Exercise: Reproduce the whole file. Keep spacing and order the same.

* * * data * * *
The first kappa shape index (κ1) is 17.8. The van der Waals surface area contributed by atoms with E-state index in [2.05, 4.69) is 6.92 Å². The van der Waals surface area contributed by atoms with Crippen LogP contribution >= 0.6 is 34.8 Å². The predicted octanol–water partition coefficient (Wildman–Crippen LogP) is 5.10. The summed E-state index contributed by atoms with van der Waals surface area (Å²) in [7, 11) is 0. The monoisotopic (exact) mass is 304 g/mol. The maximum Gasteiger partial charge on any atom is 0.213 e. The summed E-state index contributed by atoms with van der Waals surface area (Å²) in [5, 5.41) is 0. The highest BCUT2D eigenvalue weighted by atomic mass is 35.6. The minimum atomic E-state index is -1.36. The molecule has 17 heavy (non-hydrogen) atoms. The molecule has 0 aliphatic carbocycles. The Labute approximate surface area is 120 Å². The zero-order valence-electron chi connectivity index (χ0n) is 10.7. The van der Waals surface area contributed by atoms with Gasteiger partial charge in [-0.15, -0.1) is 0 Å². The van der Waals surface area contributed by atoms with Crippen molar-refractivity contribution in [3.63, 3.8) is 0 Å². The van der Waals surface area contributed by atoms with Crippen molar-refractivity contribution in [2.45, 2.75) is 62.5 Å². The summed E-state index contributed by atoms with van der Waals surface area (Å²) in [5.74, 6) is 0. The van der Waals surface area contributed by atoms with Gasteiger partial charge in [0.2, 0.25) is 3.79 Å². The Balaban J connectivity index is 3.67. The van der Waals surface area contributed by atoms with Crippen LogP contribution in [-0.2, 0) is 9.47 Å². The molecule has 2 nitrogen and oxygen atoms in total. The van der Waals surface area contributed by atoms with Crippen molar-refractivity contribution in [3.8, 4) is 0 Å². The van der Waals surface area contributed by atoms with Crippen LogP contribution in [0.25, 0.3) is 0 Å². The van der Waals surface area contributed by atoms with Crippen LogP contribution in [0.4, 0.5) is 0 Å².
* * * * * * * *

The first kappa shape index (κ1) is 17.8. The van der Waals surface area contributed by atoms with E-state index in [2.05, 4.69) is 6.92 Å². The van der Waals surface area contributed by atoms with Crippen LogP contribution >= 0.6 is 34.8 Å². The predicted octanol–water partition coefficient (Wildman–Crippen LogP) is 5.10. The summed E-state index contributed by atoms with van der Waals surface area (Å²) in [7, 11) is 0. The monoisotopic (exact) mass is 304 g/mol. The maximum Gasteiger partial charge on any atom is 0.213 e. The summed E-state index contributed by atoms with van der Waals surface area (Å²) in [5, 5.41) is 0. The highest BCUT2D eigenvalue weighted by atomic mass is 35.6. The minimum atomic E-state index is -1.36. The molecule has 17 heavy (non-hydrogen) atoms. The molecule has 0 aliphatic carbocycles. The Labute approximate surface area is 120 Å². The zero-order valence-electron chi connectivity index (χ0n) is 10.7. The van der Waals surface area contributed by atoms with Gasteiger partial charge in [-0.15, -0.1) is 0 Å². The van der Waals surface area contributed by atoms with Crippen molar-refractivity contribution in [3.63, 3.8) is 0 Å². The van der Waals surface area contributed by atoms with Crippen molar-refractivity contribution in [2.45, 2.75) is 62.5 Å². The summed E-state index contributed by atoms with van der Waals surface area (Å²) in [5.74, 6) is 0. The van der Waals surface area contributed by atoms with Gasteiger partial charge in [0.2, 0.25) is 3.79 Å². The Balaban J connectivity index is 3.67. The van der Waals surface area contributed by atoms with Crippen LogP contribution in [-0.2, 0) is 9.47 Å². The molecule has 2 nitrogen and oxygen atoms in total. The van der Waals surface area contributed by atoms with Crippen molar-refractivity contribution in [3.8, 4) is 0 Å². The van der Waals surface area contributed by atoms with Crippen LogP contribution in [0.25, 0.3) is 0 Å². The van der Waals surface area contributed by atoms with Crippen LogP contribution in [0.4, 0.5) is 0 Å².